The Schedule M2RT Questionnaire on MN Trusts: What You Need to Know

The Schedule M2RT Questionnaire on MN Trusts: What You Need to Know

by Jon Fortin, J.D.

November 19, 2020 - If you're looking to transfer wealth, protect your assets, and manage taxes, trusts can help secure a stronger financial future for your business and family. State income tax implications can also affect the way you structure your trusts – and Minnesota's new Schedule M2RT Resident Trust Questionnaire could impact how the state taxes your trust.

Prior to 2018, if your trust met the statutory definition of a Minnesota resident trust, it would always be taxed as a MN resident trust. For instance, a trust created at the death of a MN resident would continue to be a MN resident trust even if the trust and its beneficiaries had no connections to the state.

Two court cases have challenged this interpretation: North Carolina Dept. of Revenue v. Kimberley Rice Kaestner 1992 Family Trust (2019), decided by the US Supreme Court, and Fielding v. Commissioner of Revenue (2018), decided by the Supreme Court of Minnesota. In these cases, the courts ruled that states must respect the Due Process clause of the Fourteenth Amendment and establish a "definite link" between the state and the trust it seeks to tax.

These rulings mean new challenges, opportunities, and paperwork when establishing and managing trusts in the state of Minnesota.

How the Schedule M2RT Questionnaire Can Change the Way Your Trusts are Taxed

Schedule M2RT is Minnesota's attempt to establish that "definite link" between the state and the trusts, the people who form them, their beneficiaries, the assets they contain, and the trustees who administer them. Any fiduciary who meets "the statutory definition of a resident trust" but believes their trust doesn't have sufficient connections to Minnesota to be taxed as a resident must file Form M2RT with their tax return.

In other words, if the taxpayer feels that they don't meet the minimum connection with the state and the trust shouldn't be taxed in Minnesota, the taxpayer must now give evidence to prove it by completing the Schedule M2RT Resident Trust Questionnaire. It asks respondents to confirm the following details, among others:

  • Whether or not any trustees, grantors, and beneficiaries were Minnesota residents in the applicable tax year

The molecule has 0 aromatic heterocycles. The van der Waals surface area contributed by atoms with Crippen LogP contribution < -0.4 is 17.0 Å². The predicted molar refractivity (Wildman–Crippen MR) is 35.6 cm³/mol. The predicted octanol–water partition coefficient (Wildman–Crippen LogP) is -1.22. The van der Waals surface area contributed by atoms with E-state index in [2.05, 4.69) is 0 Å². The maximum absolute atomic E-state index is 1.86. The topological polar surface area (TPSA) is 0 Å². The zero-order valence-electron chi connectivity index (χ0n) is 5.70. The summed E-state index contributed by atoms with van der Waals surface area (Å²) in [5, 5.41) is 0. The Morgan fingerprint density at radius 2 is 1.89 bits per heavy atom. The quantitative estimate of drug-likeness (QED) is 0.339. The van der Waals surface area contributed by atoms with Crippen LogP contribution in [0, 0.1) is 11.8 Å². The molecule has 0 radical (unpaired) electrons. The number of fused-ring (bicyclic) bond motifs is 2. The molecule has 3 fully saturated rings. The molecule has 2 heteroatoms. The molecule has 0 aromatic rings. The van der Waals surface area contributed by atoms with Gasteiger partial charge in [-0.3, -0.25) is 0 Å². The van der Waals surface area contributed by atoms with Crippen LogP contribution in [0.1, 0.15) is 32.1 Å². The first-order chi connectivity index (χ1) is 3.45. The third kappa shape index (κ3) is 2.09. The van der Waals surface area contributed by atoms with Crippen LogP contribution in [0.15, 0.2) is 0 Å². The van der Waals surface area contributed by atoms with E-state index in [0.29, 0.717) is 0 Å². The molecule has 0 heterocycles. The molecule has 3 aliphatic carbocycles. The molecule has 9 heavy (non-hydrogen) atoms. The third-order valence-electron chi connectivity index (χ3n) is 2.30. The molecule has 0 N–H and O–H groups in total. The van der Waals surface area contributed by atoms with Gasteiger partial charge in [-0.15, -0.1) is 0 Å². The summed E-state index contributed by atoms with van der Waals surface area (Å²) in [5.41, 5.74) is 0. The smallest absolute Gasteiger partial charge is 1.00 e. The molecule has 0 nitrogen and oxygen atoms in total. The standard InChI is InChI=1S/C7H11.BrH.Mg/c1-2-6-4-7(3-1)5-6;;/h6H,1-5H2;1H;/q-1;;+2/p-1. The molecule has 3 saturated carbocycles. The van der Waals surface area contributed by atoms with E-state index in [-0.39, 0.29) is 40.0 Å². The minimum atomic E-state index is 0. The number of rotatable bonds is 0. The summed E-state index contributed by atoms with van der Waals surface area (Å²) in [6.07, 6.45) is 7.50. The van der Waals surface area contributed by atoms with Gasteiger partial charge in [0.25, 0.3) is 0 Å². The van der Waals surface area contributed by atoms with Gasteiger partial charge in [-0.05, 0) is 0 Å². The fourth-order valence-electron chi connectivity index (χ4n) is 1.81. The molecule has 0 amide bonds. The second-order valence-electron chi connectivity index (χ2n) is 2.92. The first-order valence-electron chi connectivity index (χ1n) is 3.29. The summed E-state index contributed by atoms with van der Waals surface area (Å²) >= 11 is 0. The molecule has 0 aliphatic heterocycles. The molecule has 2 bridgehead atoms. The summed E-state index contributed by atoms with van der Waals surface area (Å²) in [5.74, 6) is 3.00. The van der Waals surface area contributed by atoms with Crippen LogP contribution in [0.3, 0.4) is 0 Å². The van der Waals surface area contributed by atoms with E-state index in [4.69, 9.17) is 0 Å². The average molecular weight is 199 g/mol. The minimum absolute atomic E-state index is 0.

• Whether or not any administration of the trust took place in Minnesota during the tax year
  • How many of the trust's tangible or intangible assets were located in Minnesota at any time during the tax year, if any

From your answers, the Minnesota Department of Revenue can apply due process to make a determination about whether or not your trust should be taxed to Minnesota. If your trust is classified as a Minnesota resident trust and you don't file the Form M2RT questionnaire, it could be taxed as a Minnesota resident trust by default.

The Schedule M2RT Questionnaire Isn't a Test

It's important to note that the Schedule M2RT questionnaire isn't a test you pass or fail. It only exists to establish the facts of whether or not your trust qualifies as a Minnesota resident trust. Just like the Fielding case was a "facts and circumstances decision," each answer you give on the M2RT is simply another factor in determining the trust residency.

With an understanding of the details (like where, how, and when the trust is written, administered, and invested), your accounting advisor can help you figure out whether or not your trust is classifiable as a Minnesota resident trust.

For more information about the Schedule M2RT form or what you should do when establishing or managing a trust in Minnesota, reach out to me, Jon Fortin, J.D., Tax Director, Estate, Gift & Trust at Redpath and Company, at 651-478-1508 or

Jon Fortin, J.D.

Jon Fortin, J.D.

Jon Fortin is a partner and leads the Wealth Advisory Services practice area at Redpath and Company. He helps clients identify their specific wealth transfer goals and designs plans to effectively transfer their wealth while minimizing estate, gift, and income tax. Jon has provided individual tax services and wealth management planning since 1998 and joined Redpath and Company in 2020.